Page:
I left Paris aboard the SNCF high-speed train Friday morning and whisked south through Bordeaux, at nearly 200 mph at times, to Bayonne. What a pleasure train travel can be compared to flying!
At Bayonne, I expected to connect to another train to St. Jean Pied-de-Port (SJPP) but found a “special bus for pilgrims” laid on by the railway instead. It sounded interesting, so I boarded the very nice tour bus and we wound our way through the foohills and quaint towns to SJPP, arriving at the train station at the same time the train woud have. Perfect.
There was a Spanish family sitting in front of me on the bus, with a tiny dog in a dog carrier/backpack. I wondered if they were really going to go on the Camino with the dog!
My hotel is on the rue de Citadelle, the main drag through the old town and the route of the Camino itself. The Pilgrim Office, an important source of information and resources, is just up the street. It’s now Saturday and there is an energy and tension in the people passing by, a sense of anticipation. I was out on the front steps this morning at 8:00 AM and wishing “Buen Camino” to those folks heading down the street to begin their walk (or bike ride, in some cases).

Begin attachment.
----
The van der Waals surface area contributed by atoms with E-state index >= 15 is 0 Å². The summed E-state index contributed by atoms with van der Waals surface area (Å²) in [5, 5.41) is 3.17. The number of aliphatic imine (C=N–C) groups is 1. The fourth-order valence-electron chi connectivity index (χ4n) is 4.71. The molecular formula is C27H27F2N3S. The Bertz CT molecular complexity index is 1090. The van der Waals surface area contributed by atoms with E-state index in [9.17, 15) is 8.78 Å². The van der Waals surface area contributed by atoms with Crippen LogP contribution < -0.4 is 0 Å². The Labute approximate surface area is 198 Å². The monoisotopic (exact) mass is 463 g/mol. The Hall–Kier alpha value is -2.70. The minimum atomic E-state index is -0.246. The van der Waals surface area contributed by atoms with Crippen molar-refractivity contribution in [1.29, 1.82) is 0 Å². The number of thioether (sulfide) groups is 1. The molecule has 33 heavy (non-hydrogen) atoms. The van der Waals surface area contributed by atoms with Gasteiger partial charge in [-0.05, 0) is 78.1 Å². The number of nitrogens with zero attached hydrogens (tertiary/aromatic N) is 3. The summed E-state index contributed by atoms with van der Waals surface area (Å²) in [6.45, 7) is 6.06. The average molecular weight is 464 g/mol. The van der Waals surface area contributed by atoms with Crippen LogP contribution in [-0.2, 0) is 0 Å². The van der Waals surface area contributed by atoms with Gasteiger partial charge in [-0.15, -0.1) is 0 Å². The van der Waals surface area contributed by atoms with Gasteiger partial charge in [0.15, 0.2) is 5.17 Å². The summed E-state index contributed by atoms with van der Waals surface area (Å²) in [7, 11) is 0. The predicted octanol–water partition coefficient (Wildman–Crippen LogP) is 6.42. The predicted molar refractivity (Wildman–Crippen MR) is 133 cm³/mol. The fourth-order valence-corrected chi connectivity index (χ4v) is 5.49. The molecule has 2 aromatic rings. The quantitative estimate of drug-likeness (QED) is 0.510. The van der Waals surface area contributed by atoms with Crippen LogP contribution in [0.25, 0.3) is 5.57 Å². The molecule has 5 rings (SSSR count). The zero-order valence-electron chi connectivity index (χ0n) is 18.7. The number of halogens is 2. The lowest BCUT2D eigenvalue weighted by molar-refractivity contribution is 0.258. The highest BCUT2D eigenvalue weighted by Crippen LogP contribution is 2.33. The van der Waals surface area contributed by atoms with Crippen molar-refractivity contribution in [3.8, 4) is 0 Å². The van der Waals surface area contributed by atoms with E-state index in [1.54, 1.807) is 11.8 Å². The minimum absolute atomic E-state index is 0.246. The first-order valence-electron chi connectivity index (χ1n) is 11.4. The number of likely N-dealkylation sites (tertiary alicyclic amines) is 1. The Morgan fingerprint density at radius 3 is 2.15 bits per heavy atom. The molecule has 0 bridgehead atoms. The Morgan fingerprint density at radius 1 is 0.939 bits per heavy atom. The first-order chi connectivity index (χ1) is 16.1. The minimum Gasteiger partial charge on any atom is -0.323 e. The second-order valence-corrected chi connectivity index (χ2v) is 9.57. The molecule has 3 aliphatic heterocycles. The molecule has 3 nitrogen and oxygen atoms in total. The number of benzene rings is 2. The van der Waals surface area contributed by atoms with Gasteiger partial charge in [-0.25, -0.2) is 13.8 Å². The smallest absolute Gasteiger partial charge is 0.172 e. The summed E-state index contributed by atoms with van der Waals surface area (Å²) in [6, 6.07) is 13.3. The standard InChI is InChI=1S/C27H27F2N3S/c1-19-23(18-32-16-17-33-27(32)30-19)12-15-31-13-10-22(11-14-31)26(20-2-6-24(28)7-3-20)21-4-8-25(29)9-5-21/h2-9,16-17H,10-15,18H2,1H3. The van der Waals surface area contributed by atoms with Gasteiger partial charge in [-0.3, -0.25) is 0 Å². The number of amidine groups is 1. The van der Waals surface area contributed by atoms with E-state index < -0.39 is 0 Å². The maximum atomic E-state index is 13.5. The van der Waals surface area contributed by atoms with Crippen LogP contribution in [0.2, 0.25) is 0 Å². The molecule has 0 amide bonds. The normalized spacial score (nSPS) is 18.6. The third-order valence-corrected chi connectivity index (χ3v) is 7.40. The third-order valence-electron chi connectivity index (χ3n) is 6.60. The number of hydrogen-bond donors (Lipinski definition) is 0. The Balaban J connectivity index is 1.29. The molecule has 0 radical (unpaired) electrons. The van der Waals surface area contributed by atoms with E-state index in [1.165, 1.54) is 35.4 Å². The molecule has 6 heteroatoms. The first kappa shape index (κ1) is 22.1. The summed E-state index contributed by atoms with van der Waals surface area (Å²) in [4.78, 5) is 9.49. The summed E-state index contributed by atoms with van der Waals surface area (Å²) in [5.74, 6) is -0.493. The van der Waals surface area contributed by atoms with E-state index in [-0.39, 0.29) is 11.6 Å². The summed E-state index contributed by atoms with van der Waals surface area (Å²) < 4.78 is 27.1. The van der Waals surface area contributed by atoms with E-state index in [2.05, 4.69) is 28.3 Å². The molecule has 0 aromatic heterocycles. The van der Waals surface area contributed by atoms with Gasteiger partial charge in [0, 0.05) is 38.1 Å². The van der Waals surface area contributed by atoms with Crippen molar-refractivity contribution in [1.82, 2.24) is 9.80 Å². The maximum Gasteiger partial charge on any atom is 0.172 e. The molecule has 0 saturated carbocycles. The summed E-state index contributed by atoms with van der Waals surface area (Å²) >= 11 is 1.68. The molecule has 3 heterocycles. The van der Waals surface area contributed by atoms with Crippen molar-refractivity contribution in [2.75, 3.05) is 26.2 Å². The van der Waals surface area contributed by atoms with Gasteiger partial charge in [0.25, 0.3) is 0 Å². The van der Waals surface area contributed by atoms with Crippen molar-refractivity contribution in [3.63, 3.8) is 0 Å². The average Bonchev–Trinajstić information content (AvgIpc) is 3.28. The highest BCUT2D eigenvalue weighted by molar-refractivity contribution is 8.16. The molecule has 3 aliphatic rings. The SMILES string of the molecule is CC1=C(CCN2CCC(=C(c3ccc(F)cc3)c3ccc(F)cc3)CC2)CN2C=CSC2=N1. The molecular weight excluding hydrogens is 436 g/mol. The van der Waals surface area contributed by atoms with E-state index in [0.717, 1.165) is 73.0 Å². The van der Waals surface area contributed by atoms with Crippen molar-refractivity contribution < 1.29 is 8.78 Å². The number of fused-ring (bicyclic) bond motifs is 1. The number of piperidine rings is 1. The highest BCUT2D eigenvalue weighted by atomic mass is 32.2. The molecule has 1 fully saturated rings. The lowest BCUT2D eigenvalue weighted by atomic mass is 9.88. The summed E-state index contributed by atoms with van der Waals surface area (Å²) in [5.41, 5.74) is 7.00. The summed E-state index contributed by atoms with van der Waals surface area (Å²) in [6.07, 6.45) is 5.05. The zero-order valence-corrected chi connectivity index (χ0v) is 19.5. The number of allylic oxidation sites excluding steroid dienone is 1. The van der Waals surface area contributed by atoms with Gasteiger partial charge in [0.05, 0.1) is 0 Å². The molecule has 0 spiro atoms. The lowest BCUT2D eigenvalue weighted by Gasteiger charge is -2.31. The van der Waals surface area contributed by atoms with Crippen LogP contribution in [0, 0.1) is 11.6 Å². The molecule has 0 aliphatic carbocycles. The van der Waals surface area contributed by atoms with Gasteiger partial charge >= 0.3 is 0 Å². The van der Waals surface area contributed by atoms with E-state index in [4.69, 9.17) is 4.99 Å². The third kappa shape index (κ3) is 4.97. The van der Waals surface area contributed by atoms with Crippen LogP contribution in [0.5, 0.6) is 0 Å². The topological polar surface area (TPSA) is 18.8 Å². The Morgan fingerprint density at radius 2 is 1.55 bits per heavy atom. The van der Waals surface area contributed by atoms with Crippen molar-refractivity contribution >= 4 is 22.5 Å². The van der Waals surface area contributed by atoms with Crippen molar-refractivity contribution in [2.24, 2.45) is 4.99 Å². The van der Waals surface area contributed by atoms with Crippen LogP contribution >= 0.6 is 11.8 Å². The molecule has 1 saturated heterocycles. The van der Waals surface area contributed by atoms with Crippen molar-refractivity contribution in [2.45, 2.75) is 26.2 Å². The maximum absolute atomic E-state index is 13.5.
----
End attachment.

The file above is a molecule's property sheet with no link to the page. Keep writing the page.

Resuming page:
The town is the former capital of the region and is a tourist spot. French schools go back into session next week, so this is the last summer holiday weekend and SJPP is jammed. The weather is really nice today, sunny with temps in the 80s. The forecast for the next few days, and my Camino start on Monday, is not so good. It’s a case of hoping the weatherman has gotten it wrong; almost no one gets through the Camino without getting rained on but starting off in the rain kind of dampens the spirit.
I’m spending today loafing and packing. I’m using a two-bag strategy: I’m wearing my excellent Gregory Zulu 40-litre backpack and having a small duffel bag transported each day. This lets me keep the backpack weight down to a managable 14 pounds (including 4 lbs of water in the hydration bladder) and still access supplies and gear I deem essential. As you may remember, I’m 6’2” and 230 lbs so my clothes, shoes, etc. are larger/heavier than some, and this strategy, based on my last Camino experience, works for me. I’m just lucky that the bag transport services along the Camino are good and reliable.
The good news this morning is that the weather forecast for the next few days is improving. When I went over the mountains in 2019, it was through a hellish storm and I missed all the fantastic views. There now seems to be a chance I’ll see them this year.
I’ve arranged a meet-up this afternoon with some fellow pilgrims who are also starting off tomorrow. I’ve already had some nice conversations over breakfast with pilgrims from Canada, France, and Germany. The comradery of a shared challenge is easily established.
The next few days will be strenuous and I may not be able to post daily but I’ll catch up ASAP. Hang in there with me and wish me luck!